Hume v. United States
Annotate this Case
132 U.S. 406 (1889)
- Syllabus |
U.S. Supreme Court
Hume v. United States, 132 U.S. 406 (1889)
Hume v. United States
Nos. 102, 103
Submitted November 13, 1889
Decided December 13, 1889
132 U.S. 406
When a contract is so extortionate and unconscionable on its face as to raise a presumption of fraud or to require but slight additional evidence to justify such presumption, fraud may be set up as a defense in an action at law with the same effect with which it could be set up in equity as a ground for affirmative relief, and if articles delivered in performance of such an unconscionable contract have been accepted in ignorance, and under circumstances excusing their nonreturn, and they have some value, the amount sued for will be reduced to that value in the judgment.
Persons dealing with public officers are bound to inquire about their authority to bind the government, and are held to a recognition of the fact that government agents are bound to fairness and good faith as between themselves and their principals.
The plaintiff contracted in writing to sell to the government a quantity of shucks at 60 teats a pound at a time when the market value of that article was 14 cents a pound. He delivered them and they were consumed in the government service. He then claimed to be paid at the contract price, which, being refused, he sued therefor in the Court of Claims. Held that he could only recover the market value of the shucks.
The Court in its opinion stated the case as follows:
Claimant filed his petition against the United States in the Court of Claims, averring that on the 9th day of August, 1883, he entered into a contract in writing with the acting Secretary of the Interior department for the furnishing of certain articles, constituting items in his proposal numbered 2, 9, 19, 32, 42, 56, 71, 77, 78, 79, 89, 90, 91, 97, 102, and 103, to the government hospital for the insane near Washington at rates
specified therein; that he had furnished merchandise amounting to the sum of $5,695.89 according to the prices established by the terms of the contract, and had been paid only the sum of $1,663.89, and that there was still due and owing to him the sum of $4,032, which he was entitled to recover, with interest from the 1st day of July, 1884, and that the accounting officers of the Interior Department had refused and neglected to pay such balance of $4,032 because, as they alleged, the price charged for item 97 in claimant's proposal was excessive,
"notwithstanding the charge therefor was based upon the amount stated in said proposal, and accepted by said defendant's officers and agents, and by them incorporated in said contract as aforesaid."
To this petition a special plea was filed February 12, 1886, on behalf of the United States, to the effect that claimant had agreed to furnish shucks to the government hospital at the rate of sixty cents per hundredweight, and entered into a written contract, to recover damages for the breach of which this suit was instituted, whereby he agreed to furnish (inter alia) shucks at the rate of sixty cents per pound; that this was a clerical error, the real contract being that shucks were to be furnished by claimant to said hospital at sixty cents per hundredweight; that notwithstanding this,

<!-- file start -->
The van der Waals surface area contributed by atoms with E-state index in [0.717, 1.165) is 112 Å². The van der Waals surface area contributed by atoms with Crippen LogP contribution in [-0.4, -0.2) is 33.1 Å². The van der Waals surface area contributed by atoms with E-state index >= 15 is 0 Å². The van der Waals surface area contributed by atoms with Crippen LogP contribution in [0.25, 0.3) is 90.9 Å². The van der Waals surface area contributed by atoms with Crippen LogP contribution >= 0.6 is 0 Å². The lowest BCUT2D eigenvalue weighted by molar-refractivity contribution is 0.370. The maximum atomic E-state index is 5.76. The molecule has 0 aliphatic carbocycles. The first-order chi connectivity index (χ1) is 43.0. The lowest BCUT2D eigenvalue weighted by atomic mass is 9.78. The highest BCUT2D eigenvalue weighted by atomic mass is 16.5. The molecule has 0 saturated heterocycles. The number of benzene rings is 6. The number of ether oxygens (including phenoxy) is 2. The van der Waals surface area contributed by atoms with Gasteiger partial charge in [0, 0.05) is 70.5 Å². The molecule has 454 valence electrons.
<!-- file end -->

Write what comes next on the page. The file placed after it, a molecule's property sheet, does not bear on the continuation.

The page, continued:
"claimant attempts to practice a fraud against the United States in attempting to establish an allowance of the claim as made by him, and by his effort to obtain a judgment in this Court upon such written contract, as if such mistake and clerical error had not been made, and for the amount due for the shucks furnished, as expressed by mistake in said written contract."
To this special plea claimant replied, by his attorney, denying that he agreed to furnish shucks at the rate of sixty cents per hundredweight, and averring that he bid for shucks
"at the rate of sixty cents per pound, in accordance with the printed schedule furnished him by the United States upon which to make out his bid; that the said price was the price at which he intended to bid, and that there was no mistake on his part in making out the bid; . . . that the said contract contained fifteen other items of goods, which were furnished
as ordered, and some items furnished in much larger quantities than the estimated quantity contained on the printed schedule; that upon some of the items the claimant lost money; upon others there was a very small profit, and that upon the whole contract, adjusted at contract rates, the claimant will not receive more than a fair and reasonable profit. Claimant denies emphatically any attempt to practice a fraud on the United States, and avers that the whole transaction was in absolute good faith, in the ordinary course of business; that there was no inducement or promise made in regard to the matter, except the written proposal of the claimant and the written contract."
Evidence was adduced on behalf of the United States tending to show that shucks at the time of the contract were worth from three-fifths of a cent to one cent and three-quarters per pound; that it was the custom of the government to buy shucks by the hundredweight, and that the mistake in question had occurred by reason of the word "pounds" in the printed form not having been struck out, and "hundredweight" inserted, all of which evidence was objected to on behalf of the claimant.
The Court of Claims filed its findings of fact and conclusion of law on the 3d of May, 1886.